NEW DELHI — The Telecom Regulatory Authority of India (TRAI) foresees that 6G mobile technology will probably go mainstream within 10 years or less. Even as the nation is still struggling with the 5G rollout, the TRAI Chairman Dr PD Vaghela spoke recently of next-generation advancements in internet connectivity and digital market access.
5G to close the digital divide in Bharat
More importantly, telecom advancements are already transforming most sectors of the economy and giving social meaning to online access. Faster and cheaper internet connectivity brings Desi consumers closer, with day to day tasks increasingly better integrated into our mobile-first lives.
Simple yet massively popular online services like bill payment, remote working and purchasing tickets for an online lottery in India have become the norm. While many rural and remote areas still rely on 4G and even 3G, this is still a drastic improvement in terms of access to public services, education and commercial opportunities that were not there a few years ago.
The next wave of mobile tech upgrades is only destined to improve this, closing further the “digital divide” between urban and rural areas. Wireless access over 5G networks has been established as an effective alternative to fiber-to-the-home (FTTH) internet, currently covering only a third of India’s population.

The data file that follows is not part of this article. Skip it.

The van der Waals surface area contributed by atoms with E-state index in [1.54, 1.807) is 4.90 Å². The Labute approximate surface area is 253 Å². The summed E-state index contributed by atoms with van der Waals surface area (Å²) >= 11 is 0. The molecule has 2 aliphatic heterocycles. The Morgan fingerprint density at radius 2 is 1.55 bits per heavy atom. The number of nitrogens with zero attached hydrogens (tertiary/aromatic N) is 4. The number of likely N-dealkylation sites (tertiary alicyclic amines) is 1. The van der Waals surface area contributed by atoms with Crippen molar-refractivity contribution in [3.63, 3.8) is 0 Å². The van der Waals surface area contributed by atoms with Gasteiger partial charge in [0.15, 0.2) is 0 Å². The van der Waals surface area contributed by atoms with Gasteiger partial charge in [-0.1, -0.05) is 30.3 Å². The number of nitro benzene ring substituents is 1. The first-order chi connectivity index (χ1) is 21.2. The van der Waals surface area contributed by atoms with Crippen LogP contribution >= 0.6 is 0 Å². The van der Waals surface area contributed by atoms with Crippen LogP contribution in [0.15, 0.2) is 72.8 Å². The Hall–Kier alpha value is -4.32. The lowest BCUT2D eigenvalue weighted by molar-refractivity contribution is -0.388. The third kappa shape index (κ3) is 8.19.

There are certain cross-sector arrangements to be made, arguably. Businesses have been pressing the public sector to be more permissive and facilitate a 5G rollout. The online market opportunities are there for most to see, as Desi tech startups and use cases support the mounting evidence of 5G benefits in today’s globalized economy. Yet it’s namely the public and social value of next-generation mobile access that makes its faster adoption a worthwhile effort.
Online gaming and entertainment illustrate new consumption models
India’s favourite real-money game — the legal lottery — has been quick to digitize operations, an industry study reveals. At its peak, the sheer amount of computer-based transactions shows the efficiency of such an approach, allowing the major distributor networks to support around 27 million daily transactions over 37 thousand terminals across India.
Crucially, these figures consider only sales via intranet terminals, a concept quickly and amply becoming outdated for hundreds of millions of smartphone users. The emphatically mobile-based Indian market relies less and less on physical resellers and ever more on online distribution alternatives.
The same is valid for daily access to sports, media and entertainment channels across different online platforms and apps. Desi consumers share experiences and entertainment trends both with their domestic and global peers more easily than ever before.
Even after claims of TRAI, still a lot of work to do
Despite all the tech-based optimism, there is plenty of work that regulators and legislators are facing. The need to coordinate policy and practice with telecoms and entrepreneurs is evident, with market disruptions calling for both facilitation and attentive management.
The evolution of telecom structures across the nation, however, is done for the public good, first and foremost. Better connectivity encourages digital innovation, economic and social development. It attracts investors, both domestic and foreign, which bring novel solutions to our personal and public needs.
Consumer interest is there, inevitably, and next-generation technology is also just around the corner. The public sector is aware that digitization is a crucial horizontal element of most economic sectors and market transformation trends. Already a backbone of our society, it is bound to get its due attention and careful long-term planning.